Actually, I'd just like to see all borrowers -- sub-prime or prime -- get the same interest rates. It's always seemed unjust and regressive that those with the most difficulty repaying a loan are asked to pay more.
Here in New England, where winter is cold and a lot of employment is seasonal, people often have to borrow to pay the heating bill. People who really need the money pay through the nose. Those who want to borrow money for more frivolous purposes get a good deal. It doesn't make sense. Why not charge the same rate? The idea of a high rate is to cover those who default but the high rates increase the chance of defaulting.
Where are the bible-thumpers when you need them? The biblical injunction against usury (Deuteronomy 23:19) was taken to forbid all loaning at interest in the middle ages. That's the meaning in the Koran as well. As late as 1745 Pope Benedict XIV decreed that charging interest was usury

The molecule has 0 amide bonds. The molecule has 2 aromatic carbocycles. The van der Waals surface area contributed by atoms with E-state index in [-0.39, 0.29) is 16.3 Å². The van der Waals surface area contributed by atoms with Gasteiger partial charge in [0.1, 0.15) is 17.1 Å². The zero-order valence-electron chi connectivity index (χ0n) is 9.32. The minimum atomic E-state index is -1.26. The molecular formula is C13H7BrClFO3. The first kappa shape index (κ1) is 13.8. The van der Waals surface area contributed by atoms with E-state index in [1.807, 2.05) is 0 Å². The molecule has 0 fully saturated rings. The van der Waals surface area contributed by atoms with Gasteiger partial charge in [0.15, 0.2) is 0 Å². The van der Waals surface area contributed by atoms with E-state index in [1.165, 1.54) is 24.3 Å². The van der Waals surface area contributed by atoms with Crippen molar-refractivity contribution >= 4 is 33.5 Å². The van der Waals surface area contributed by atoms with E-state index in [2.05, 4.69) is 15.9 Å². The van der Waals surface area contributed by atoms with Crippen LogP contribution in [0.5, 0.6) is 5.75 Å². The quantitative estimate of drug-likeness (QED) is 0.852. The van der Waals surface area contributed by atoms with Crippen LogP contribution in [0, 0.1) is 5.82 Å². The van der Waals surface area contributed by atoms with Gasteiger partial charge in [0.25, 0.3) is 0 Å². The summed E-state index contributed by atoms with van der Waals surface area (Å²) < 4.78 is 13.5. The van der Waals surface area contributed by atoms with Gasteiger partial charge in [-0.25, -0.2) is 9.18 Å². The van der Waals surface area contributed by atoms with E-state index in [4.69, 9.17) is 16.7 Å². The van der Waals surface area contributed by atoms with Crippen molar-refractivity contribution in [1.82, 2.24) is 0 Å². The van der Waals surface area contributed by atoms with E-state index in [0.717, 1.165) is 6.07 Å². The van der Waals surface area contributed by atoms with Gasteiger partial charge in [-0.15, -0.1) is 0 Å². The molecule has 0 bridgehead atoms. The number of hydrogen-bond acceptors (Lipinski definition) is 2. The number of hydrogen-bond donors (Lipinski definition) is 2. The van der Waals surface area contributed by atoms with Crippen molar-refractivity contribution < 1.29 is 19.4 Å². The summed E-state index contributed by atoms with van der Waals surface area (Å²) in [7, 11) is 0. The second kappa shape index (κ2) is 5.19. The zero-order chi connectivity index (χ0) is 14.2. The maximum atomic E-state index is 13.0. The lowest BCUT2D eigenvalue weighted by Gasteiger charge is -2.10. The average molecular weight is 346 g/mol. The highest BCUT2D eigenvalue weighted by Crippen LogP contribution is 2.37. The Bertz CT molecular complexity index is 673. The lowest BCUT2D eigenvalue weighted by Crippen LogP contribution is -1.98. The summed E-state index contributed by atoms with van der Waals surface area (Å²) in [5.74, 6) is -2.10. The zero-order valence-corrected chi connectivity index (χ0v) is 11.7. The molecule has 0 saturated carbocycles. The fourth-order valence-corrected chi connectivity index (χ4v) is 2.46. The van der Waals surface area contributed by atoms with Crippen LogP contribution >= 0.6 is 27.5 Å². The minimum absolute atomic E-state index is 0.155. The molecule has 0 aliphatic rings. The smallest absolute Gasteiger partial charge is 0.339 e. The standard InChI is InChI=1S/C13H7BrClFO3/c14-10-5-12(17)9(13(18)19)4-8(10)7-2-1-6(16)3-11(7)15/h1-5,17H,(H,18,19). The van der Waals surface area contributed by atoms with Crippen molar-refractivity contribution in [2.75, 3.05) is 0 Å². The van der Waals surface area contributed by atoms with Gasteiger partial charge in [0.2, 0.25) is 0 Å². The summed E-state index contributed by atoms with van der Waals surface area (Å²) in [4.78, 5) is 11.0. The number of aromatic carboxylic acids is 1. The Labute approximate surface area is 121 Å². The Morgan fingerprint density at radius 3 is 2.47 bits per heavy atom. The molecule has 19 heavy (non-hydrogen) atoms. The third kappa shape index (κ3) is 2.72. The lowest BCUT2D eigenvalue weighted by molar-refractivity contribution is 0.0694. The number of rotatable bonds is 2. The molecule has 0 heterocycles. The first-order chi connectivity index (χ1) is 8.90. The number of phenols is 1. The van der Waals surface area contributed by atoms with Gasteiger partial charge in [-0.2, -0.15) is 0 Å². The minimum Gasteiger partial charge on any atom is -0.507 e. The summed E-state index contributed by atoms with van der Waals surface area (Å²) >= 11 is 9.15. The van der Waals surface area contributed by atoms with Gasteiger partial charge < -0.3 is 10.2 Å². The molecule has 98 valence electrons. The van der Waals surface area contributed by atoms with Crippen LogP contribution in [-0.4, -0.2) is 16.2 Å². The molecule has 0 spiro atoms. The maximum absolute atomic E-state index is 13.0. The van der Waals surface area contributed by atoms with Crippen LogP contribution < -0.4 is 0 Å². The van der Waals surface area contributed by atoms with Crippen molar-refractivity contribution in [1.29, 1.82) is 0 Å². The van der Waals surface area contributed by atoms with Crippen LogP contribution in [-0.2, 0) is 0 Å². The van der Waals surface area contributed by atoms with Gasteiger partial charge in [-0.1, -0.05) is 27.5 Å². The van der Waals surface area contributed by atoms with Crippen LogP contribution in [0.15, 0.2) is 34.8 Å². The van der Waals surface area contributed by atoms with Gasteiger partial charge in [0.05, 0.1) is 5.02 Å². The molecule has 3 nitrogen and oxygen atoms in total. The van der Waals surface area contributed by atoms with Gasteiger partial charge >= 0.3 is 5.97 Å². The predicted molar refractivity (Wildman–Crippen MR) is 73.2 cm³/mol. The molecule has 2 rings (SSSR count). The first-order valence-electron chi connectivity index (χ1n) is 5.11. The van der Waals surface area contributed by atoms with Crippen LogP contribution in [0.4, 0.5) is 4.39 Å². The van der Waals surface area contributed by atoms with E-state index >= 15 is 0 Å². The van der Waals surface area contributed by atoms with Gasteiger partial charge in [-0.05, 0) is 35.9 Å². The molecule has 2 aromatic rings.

,and thus a sin. Not until 1830 was charging interest made lawful in Europe, under the Napoleonic code. Officially, the Catholic prohibition still stands, but it is not enforced.
Some modern American Baptists are beginning to consider the question. Dr. Bruce Prescott
has a religious radio show and blog. He also is Chair of the Norman OK chapter of Americans United for Separation of Church and State, so he's not quite as off- the-wall as some.
As usual, I'm being long-winded, and this isn't my blog, so I'll shut up now...